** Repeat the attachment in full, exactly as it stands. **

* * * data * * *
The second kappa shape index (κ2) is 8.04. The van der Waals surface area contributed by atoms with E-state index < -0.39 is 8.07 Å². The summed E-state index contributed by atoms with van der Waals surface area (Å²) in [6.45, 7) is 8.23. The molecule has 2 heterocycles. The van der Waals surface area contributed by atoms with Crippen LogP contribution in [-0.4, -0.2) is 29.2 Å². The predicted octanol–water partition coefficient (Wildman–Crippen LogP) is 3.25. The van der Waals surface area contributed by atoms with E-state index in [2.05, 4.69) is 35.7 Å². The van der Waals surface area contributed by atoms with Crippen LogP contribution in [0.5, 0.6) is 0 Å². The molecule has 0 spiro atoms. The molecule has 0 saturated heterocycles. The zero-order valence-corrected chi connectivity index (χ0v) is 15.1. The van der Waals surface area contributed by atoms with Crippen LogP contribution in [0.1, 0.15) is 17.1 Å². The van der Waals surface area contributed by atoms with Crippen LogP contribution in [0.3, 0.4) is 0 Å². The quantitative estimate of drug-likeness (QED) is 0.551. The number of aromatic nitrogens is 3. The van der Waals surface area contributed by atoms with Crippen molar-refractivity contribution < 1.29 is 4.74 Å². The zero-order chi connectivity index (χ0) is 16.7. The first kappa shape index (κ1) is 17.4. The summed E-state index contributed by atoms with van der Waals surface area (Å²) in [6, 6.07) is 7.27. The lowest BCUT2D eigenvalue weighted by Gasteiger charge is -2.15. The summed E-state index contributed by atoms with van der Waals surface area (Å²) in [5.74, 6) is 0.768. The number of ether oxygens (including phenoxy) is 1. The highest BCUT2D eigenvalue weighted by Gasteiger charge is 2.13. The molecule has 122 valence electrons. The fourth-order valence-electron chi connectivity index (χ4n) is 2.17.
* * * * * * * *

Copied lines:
The second kappa shape index (κ2) is 8.04. The van der Waals surface area contributed by atoms with E-state index < -0.39 is 8.07 Å². The summed E-state index contributed by atoms with van der Waals surface area (Å²) in [6.45, 7) is 8.23. The molecule has 2 heterocycles. The van der Waals surface area contributed by atoms with Crippen LogP contribution in [-0.4, -0.2) is 29.2 Å². The predicted octanol–water partition coefficient (Wildman–Crippen LogP) is 3.25. The van der Waals surface area contributed by atoms with E-state index in [2.05, 4.69) is 35.7 Å². The van der Waals surface area contributed by atoms with Crippen LogP contribution in [0.5, 0.6) is 0 Å². The molecule has 0 spiro atoms. The molecule has 0 saturated heterocycles. The zero-order valence-corrected chi connectivity index (χ0v) is 15.1. The van der Waals surface area contributed by atoms with Crippen LogP contribution in [0.1, 0.15) is 17.1 Å². The van der Waals surface area contributed by atoms with Crippen LogP contribution in [0.3, 0.4) is 0 Å². The quantitative estimate of drug-likeness (QED) is 0.551. The number of aromatic nitrogens is 3. The van der Waals surface area contributed by atoms with Crippen molar-refractivity contribution < 1.29 is 4.74 Å². The zero-order chi connectivity index (χ0) is 16.7. The first kappa shape index (κ1) is 17.4. The summed E-state index contributed by atoms with van der Waals surface area (Å²) in [6, 6.07) is 7.27. The lowest BCUT2D eigenvalue weighted by Gasteiger charge is -2.15. The summed E-state index contributed by atoms with van der Waals surface area (Å²) in [5.74, 6) is 0.768. The number of ether oxygens (including phenoxy) is 1. The highest BCUT2D eigenvalue weighted by Gasteiger charge is 2.13. The molecule has 122 valence electrons. The fourth-order valence-electron chi connectivity index (χ4n) is 2.17.